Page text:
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Little decorated with Legion of Honor


The Greenville Standard


John G. Little, Jr., a native son of Greenville, was recently decorated with the Legion of Honor, which is France’s highest merit.

On Monday, March 18, Little was presented the merit during a ceremony at Fort Rucker by the Consul General of France in Atlanta.

The Legion of Honor is bestowed on French citizens as well as foreign nationals who have served France or the ideals it upholds, including individuals who contributed to the country professionally as well as veterans who risked their lives in World War II fighting on French soil.

Some of the best-known American recipients of the Legion of Honor include Generals Dwight D. Eisenhower and Douglas MacArthur, and, as an institution, the United States Military Academy at West Point.

Colin MacGuire, also a Greenville native and Little’s nephew, attended the event. “This is like getting the Medal of Honor in the United States, so being honored like this by a foreign country is great, and I mean it just blows my mind and this is a proud moment in the Little family to say the least.”

Little was born in Greenville on June 10, 1924 to John G. Little, Sr., and his wife Louise Hobbs. He was the eldest child with three younger sisters. He is the grandson of John B. Little who wrote the “History of Butler County, Alabama from 1815 to 1885,” which was published in 1885.

John G. Little was a founding member of The Butler County Historical Society in 1964 and served a term as president.

He graduated high school in May 1942. Little’s autobiography states, “While I was in high school, I was in the band and boy scouts. I played bugle and trombone. That is how I became a bugler in my unit, D Battery, 547th AAA Battalion.”

In the fall of 1942, Little attended the University of Alabama under the ROTC program. Just before Christmas of that year he was drafted into the army.

He was assigned to the 547th Anti-Aircraft Artillery Automatic Weapons Battalion and was made the company bugler and messenger for ‘D’ Battery.

He spent 18 months training in Southern California at Camp Haan before being shipped overseas to join the 95th Infantry Division in Normandy, France. He also spent time at Camp Irwin, Camp Ibis, and Murock, which is called Sheppard’s Air Force Base now.

In Europe he participated in the Lorraine, Central Europe and Rhineland campaigns. In the Lorraine Campaign he helped liberate Metz, France under the command of General George Patton.

In World War II he was a private first class and joined the Army Reserve before returning to Greenville. He went back to the University of Alabama and graduated in 1950.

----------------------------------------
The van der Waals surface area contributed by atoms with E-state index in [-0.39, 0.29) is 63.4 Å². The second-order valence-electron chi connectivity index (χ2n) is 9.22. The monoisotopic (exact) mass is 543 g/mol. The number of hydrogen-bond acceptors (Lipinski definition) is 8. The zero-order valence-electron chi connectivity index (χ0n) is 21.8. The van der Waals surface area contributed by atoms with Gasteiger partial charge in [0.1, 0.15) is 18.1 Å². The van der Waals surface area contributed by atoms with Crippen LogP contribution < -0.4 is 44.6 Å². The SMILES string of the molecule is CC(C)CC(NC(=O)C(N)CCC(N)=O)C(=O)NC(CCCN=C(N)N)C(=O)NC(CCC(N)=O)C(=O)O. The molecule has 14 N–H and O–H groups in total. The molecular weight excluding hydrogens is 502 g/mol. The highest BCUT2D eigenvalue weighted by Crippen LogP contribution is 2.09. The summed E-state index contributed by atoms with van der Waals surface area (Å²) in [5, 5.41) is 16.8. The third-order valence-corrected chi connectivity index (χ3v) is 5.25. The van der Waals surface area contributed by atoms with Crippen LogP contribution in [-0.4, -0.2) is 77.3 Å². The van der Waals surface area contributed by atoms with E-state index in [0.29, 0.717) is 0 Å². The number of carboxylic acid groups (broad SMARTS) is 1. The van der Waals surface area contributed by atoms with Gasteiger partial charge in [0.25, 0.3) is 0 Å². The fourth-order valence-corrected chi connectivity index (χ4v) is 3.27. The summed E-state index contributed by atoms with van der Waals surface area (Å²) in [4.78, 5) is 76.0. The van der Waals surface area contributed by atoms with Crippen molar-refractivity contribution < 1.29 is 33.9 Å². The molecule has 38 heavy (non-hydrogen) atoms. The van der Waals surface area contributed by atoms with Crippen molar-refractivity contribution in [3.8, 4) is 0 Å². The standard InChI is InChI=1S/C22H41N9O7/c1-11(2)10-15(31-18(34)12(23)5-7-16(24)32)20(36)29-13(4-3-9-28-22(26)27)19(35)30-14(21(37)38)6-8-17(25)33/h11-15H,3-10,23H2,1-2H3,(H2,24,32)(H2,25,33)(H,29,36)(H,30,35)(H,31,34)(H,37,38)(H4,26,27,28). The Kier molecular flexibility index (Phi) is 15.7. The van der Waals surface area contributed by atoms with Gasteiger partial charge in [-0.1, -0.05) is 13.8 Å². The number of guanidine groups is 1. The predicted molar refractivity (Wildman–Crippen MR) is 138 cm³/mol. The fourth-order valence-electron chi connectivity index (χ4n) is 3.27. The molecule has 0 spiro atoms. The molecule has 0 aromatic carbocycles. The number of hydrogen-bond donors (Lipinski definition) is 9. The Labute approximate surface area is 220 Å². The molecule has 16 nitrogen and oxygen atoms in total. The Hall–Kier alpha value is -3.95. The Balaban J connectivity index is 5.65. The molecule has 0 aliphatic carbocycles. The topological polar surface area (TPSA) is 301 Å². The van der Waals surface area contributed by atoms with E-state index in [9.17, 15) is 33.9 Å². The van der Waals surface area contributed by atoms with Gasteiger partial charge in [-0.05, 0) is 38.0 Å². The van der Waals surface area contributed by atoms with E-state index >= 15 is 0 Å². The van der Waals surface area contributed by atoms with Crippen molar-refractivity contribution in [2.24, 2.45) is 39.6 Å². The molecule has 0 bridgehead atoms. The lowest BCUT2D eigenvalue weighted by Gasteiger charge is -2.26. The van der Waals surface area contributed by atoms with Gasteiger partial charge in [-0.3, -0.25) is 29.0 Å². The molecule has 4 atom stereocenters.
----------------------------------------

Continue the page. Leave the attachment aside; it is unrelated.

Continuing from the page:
He joined the Alabama Army National Guard after college and served for 36 years, rising to the rank of major.

After college, Little came back to Greenville to work at his father’s sewing factory. In 1953, he married Tera Cook; they had two children, John Little III and Phyllis.

In 1954, Little began working for the U.S. Postal Service in Greenville. He retired as postmaster in 1980.

He made four trips to France and visited World War II sites in 1990, 2005, 2006, and 2009.

In 2017, his wife Tera passed away. Little now lives in Dothan near his daughter.

1 Comment

  1. Don and Dianne Barriger, Indiana on July 30, 2019 at 4:29 pm

    Attention Bruce Branum
    Thank you for your articles regarding John Little’s Legion of Honor Award.
    My wife and I had the great honor of preparing and submitting his nomination, with the help of information supplied by John and his daughter, Phyllis.
    Since 2016, we have done similar nominations for several other members of the 95th Infantry Division Association (now the 95th ID Legacy Association) of which John was and, we believe, still is a member.
    Are there other WWII veterans (from any of the services) still living in Alabama who might be eligible for this award? We are happy to help any others who might be eligible and need someone to help them (There are certain criteria that must be met).
    I – Don – am a retired Vietnam-war era veteran. Served 20 years from 1968 through 1988 and retired as a 1st Sergeant, now a disabled veteran but do as much as possible to keep busy and help other veterans.
    Thanks again for the nice coverage of John’s presentation!

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